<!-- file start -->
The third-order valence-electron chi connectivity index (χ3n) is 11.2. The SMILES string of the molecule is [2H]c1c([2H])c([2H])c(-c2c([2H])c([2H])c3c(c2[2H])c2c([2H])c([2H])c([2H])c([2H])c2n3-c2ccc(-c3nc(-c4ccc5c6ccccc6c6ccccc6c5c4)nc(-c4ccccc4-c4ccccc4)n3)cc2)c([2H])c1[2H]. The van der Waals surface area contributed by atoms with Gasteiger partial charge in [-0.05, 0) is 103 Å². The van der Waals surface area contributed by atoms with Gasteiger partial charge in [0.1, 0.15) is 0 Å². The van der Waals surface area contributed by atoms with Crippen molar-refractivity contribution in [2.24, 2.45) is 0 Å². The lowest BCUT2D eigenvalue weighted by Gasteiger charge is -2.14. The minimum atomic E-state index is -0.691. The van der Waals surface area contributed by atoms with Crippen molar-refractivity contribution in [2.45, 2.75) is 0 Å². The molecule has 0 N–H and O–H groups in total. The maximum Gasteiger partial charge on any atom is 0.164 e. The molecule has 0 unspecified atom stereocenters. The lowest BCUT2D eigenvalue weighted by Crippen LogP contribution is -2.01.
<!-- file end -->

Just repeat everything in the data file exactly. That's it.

The third-order valence-electron chi connectivity index (χ3n) is 11.2. The SMILES string of the molecule is [2H]c1c([2H])c([2H])c(-c2c([2H])c([2H])c3c(c2[2H])c2c([2H])c([2H])c([2H])c([2H])c2n3-c2ccc(-c3nc(-c4ccc5c6ccccc6c6ccccc6c5c4)nc(-c4ccccc4-c4ccccc4)n3)cc2)c([2H])c1[2H]. The van der Waals surface area contributed by atoms with Gasteiger partial charge in [-0.05, 0) is 103 Å². The van der Waals surface area contributed by atoms with Gasteiger partial charge in [0.1, 0.15) is 0 Å². The van der Waals surface area contributed by atoms with Crippen molar-refractivity contribution in [2.24, 2.45) is 0 Å². The lowest BCUT2D eigenvalue weighted by Gasteiger charge is -2.14. The minimum atomic E-state index is -0.691. The van der Waals surface area contributed by atoms with Crippen molar-refractivity contribution in [2.45, 2.75) is 0 Å². The molecule has 0 N–H and O–H groups in total. The maximum Gasteiger partial charge on any atom is 0.164 e. The molecule has 0 unspecified atom stereocenters. The lowest BCUT2D eigenvalue weighted by Crippen LogP contribution is -2.01.